Published: Wed, March 14, 2018
Medical | By Mark Scott

Lottery Jackpot Winner Can Keep Identity Private

Lottery Jackpot Winner Can Keep Identity Private

The mystery victor of the $560 million Powerball jackpot can remain anonymous, a judge ruled Monday, saying the New Hampshire woman's right to privacy outweighs public interests.

"(T) he Court has no doubt whatsoever that should Ms. Doe's identity be revealed, she will be subject to an alarming amount of harassment, solicitation, and other unwanted communications", Judge Charles Temple wrote in yesterday's decision.

The unidentified woman signed her ticket after the January 6 drawing, but later learned from a lawyer that she could have shielded her identity by writing the name of a trust.

Temple allowed the woman to maintain her anonymity through the monicker "Jane Doe" but ruled that the woman's hometown can still be made public by the New Hampshire Lottery Commission.

That's what a woman who won more than half a billion dollars is fighting to do, but you might be surprised that most states, including Pennsylvania, do not protect the privacy of lottery winners.

Judge Charles Temple has ruled that lottery winner
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"Although the Commission dismissed this harassment as trivial and/or speculative, for the court to do so would require it to ignore the significant media attention this case has received, the numerous documents of bad experiences of other lottery winners, as well as the bevy of unsolicited emails, phone calls and in-person visits already directed at Ms. Doe through her attorneys", states Temple's ruling.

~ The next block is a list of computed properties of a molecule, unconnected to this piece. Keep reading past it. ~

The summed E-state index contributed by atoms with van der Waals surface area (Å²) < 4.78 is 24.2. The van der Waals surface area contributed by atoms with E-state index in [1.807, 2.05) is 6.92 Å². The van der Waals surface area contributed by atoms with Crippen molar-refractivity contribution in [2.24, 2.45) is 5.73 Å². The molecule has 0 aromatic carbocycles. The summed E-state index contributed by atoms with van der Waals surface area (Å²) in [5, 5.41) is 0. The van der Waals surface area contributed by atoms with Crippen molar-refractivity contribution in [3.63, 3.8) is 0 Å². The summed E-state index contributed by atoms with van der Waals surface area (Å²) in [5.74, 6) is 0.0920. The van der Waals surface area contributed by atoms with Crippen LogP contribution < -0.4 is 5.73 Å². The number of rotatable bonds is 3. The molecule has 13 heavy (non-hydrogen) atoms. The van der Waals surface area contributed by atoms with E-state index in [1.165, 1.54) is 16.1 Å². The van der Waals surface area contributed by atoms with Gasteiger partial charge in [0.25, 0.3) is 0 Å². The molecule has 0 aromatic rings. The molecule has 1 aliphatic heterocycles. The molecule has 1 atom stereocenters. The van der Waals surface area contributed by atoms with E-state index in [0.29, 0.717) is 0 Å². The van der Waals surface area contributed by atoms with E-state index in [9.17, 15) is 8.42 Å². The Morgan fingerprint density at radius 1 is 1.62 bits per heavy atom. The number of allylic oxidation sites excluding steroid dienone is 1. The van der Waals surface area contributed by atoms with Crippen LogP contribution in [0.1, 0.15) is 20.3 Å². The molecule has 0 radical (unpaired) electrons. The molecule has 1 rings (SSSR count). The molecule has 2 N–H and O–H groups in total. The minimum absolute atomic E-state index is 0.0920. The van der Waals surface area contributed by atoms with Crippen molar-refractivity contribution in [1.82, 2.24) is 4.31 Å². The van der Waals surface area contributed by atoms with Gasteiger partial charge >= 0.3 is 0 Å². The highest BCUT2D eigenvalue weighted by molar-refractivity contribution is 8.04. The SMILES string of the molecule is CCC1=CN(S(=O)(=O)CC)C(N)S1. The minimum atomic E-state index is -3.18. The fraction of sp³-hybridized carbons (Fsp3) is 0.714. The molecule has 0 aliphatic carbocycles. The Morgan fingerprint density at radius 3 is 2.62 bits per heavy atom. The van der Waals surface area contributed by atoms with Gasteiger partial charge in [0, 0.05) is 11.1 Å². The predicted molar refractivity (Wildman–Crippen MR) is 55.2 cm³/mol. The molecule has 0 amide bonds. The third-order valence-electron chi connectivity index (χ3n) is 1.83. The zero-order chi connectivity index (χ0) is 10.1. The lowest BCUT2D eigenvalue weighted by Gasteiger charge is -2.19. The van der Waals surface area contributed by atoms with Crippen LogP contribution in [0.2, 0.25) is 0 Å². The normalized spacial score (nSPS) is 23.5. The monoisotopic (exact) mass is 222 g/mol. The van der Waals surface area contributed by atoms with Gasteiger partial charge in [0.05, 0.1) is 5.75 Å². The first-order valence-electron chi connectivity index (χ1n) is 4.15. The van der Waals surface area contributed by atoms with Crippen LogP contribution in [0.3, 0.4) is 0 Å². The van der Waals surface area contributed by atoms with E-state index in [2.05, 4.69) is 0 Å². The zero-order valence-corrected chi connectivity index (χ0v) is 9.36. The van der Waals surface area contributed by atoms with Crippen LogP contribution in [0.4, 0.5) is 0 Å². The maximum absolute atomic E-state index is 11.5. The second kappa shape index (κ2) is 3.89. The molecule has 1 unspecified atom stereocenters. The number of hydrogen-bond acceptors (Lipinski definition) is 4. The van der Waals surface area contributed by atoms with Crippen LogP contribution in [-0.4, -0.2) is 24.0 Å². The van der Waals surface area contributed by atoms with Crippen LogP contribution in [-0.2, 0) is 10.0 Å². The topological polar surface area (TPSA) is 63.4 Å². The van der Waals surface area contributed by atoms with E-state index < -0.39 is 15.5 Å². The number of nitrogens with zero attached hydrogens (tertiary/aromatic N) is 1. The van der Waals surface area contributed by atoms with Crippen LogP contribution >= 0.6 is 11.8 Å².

Temple ruled today that the woman who won a Powerball jackpot worth almost $560 million can keep her identity private, but not her hometown. He said there was "no evidence" that the New Hampshire Lottery Commission was engaged in corrupt activity and noted that the winning numbers are drawn in Florida anyway.

The court says the state will only identify the new millionaire's hometown. The state Attorney General's Office said the woman's name must be revealed because she signed the back of the ticket, USA Today reported. He ruled, however, that her hometown can be released publicly.

"As in most states, Pennsylvania Lottery winners can not remain anonymous and certain victor information is made public under the state's Open Records law". The woman ended up establishing the Good Karma Family Trust of 2018. She has already donated a combined US$250,000 to Girls Inc of New Hampshire, an empowerment group for girls, and three chapters of End 68 Hours of Hunger, which provides meals for school children during the weekends.

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